The editor of Paris Match magazine has been sacked over a cover showing far-right presidential contender Éric Zemmour in a clinch with his assistant.
Hervé Gattegno was fired a month after displaying photographs of Zemmour, 63, in a compromising position with his 28-year-old assistant Sarah Knafo in the Mediterranean Sea off the French Riviera, on the front cover of the weekly magazine.
Zemmour was angered by the Paris Match scoop according to The Times, announcing that he was taking legal action for a breach of his privacy.
The cover did little to stop Zemmour – who is married with three children – from surging in the French polls off the back of his attacks on immigration and Islam.
Pictured: French far-right media pundit Eric Zemmour (left) and his advisor Sarah Knafo pose during a photo session in Paris on April 22, 2021. The pair were photographed in a clinch, with the photograph being put on the front cover of Paris Match magazine
The ‘French Donald Trump’, as some have called him, is yet to announce that he will be standing for the presidency next year.
Even so, election polls show he sits neck-and-neck with far-right rival Marine Le Pen, leader of the National Rally, with around 16 percent of the vote.
Whoever emerges victorious from their contest is expected to go on to face President Macron next year.
According to journalists working at Paris Match, the cover annoyed Vincent Bolloré, the main shareholder in Lagardère, the conglomerate that owns the weekly.
The 69-year-old billionaire import-export tycoon from Brittany, who acquired the media empire, is reportedly well acquainted with Zemmour, having employed him as a pundit on CNews.
Under Bolloré’s leadership, the rolling news channel has veered to the right, with Zemmour being the star attraction with his far-right views including an anti-Islam stance and warnings that increasing immigration would see religious conflicts and vicil war in France.
The pundit left last month to prepare for his expected run at the presidency.
Pictured: Now-former Paris Match editor Herve Gattegno seen arriving the trial of the so-called Bettencourt affair, on November 3, 2015 at the Bordeaux’s courthouse. Gattegno has now been fired as editor of Paris Match
Paris Match’s now-former editor Gattegno, 57, also edited Lagardère’s Sunday newspaper Le Journal du Dimanche.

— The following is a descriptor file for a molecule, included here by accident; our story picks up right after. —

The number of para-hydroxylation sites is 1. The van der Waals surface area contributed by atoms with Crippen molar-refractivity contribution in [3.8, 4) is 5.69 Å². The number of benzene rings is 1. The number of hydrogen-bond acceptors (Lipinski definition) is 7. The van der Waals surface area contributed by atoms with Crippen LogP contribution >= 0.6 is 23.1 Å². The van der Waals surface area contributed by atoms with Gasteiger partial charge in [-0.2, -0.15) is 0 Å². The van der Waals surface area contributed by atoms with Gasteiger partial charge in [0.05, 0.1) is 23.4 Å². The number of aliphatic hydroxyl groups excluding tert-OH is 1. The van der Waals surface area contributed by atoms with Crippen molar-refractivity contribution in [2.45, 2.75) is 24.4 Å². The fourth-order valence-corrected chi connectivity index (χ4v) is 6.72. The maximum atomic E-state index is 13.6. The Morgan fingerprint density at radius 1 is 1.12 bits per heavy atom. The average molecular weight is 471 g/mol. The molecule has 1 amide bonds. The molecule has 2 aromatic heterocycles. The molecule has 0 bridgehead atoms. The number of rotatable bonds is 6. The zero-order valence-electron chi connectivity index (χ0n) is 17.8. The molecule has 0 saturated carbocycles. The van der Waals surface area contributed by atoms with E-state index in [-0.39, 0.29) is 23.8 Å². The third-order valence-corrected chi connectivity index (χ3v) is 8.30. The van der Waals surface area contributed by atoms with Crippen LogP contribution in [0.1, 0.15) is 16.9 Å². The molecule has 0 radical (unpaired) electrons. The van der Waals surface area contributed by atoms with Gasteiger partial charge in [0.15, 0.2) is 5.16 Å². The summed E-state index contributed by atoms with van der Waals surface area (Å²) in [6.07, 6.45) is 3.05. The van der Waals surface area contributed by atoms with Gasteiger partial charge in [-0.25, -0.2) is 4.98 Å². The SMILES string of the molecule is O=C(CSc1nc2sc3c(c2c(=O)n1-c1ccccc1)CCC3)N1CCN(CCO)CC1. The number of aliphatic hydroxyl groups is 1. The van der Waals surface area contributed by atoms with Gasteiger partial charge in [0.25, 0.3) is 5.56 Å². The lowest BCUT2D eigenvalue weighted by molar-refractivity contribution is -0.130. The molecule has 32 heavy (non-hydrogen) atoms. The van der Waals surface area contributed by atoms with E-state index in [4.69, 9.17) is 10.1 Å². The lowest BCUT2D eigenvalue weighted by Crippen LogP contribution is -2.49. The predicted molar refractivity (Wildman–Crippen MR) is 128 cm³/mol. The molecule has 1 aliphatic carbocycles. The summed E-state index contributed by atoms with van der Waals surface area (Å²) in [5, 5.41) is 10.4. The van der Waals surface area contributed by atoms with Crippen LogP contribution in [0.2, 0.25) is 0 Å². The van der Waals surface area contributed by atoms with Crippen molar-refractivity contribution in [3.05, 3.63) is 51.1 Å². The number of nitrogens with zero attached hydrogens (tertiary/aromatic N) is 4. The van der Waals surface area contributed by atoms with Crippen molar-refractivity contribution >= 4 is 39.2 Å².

It is reportedly common knowledge that Gattegno is close with Macron and former president and right-winger Nicolas Sarkozy, who was in power from 2007 to 2012.
Under his editorship, Le Journal du Dimanche has become known as ‘Macron’s Pravda’. However, Gattegno is said to not be a fan of Zemmour, and recently described him as ‘a prophet of doom’.
Speaking to French news outlet Le Figaro, one journalist at Paris Match said: ‘Hervé Gattegno was a controversial figure but he has always positioned himself firmly against the extreme right.’
The journalist said Gattegno was fired for attacking Zemmour and for sending a paparazzi to take the photographs in the south of France, but others have suggested that Gattegno had already fallen on the wrong side of Bolloré.
The editor, it has been posited, already knew he was going to lose his job as editor of the two publications.
Ms Knafo is reported to wield an increasing influence over Zemmour, with Le Monde writing in an article this week that she was his partner, right-hand woman and campaign director.
The Le Monde article, however, made no mention of Zemmour’s wife Mylène Chichportich, or their three children.
The news of Gattegno’s firing came as a new opinion poll on Friday saw Zemmour edge Marine Le Pen out of the qualifying spot for a second-round duel against President Emmanuel Macron in next April’s presidential election.
Ms Knafo (pictured) is reported to wield an increasing influence over Zemmour, with Le Monde writing in an article this week that she was his partner, right-hand woman and campaign director
The political talk show star’s meteoric rise in opinion polls has upturned long-held expectations that the second round is sure to be a repeat of the 2017 contest pitting Macron against Le Pen, whose party has dominated the far-right for decades.
The poll published on Friday for Le Monde newspaper by Ipsos Sopra Steria was only the second survey which put Zemmour in the run-off vote, with 16-16.5 percent in the first round vs 15-16 percent for Le Pen.
Macron was still seen leading the first round with 24-28 percent. The latest poll did not predict the winner of the second round, but other polls have forecast Macron as the likely ultimate winner.
Ipsos Sopra Steria pollsters noted that Zemmour, who holds convictions for inciting hatred and once said women ‘don’t embody power’, is a more divisive figure among voters than Le Pen.
Only 20 percent consider he has what it takes to be president, compared with 30% for Le Pen. While 21 percent of men over 60 back Zemmour, his support women under 35 is only 8 percent.
The poll was conducted among 16,000 people interviewed between October 7 – October 13.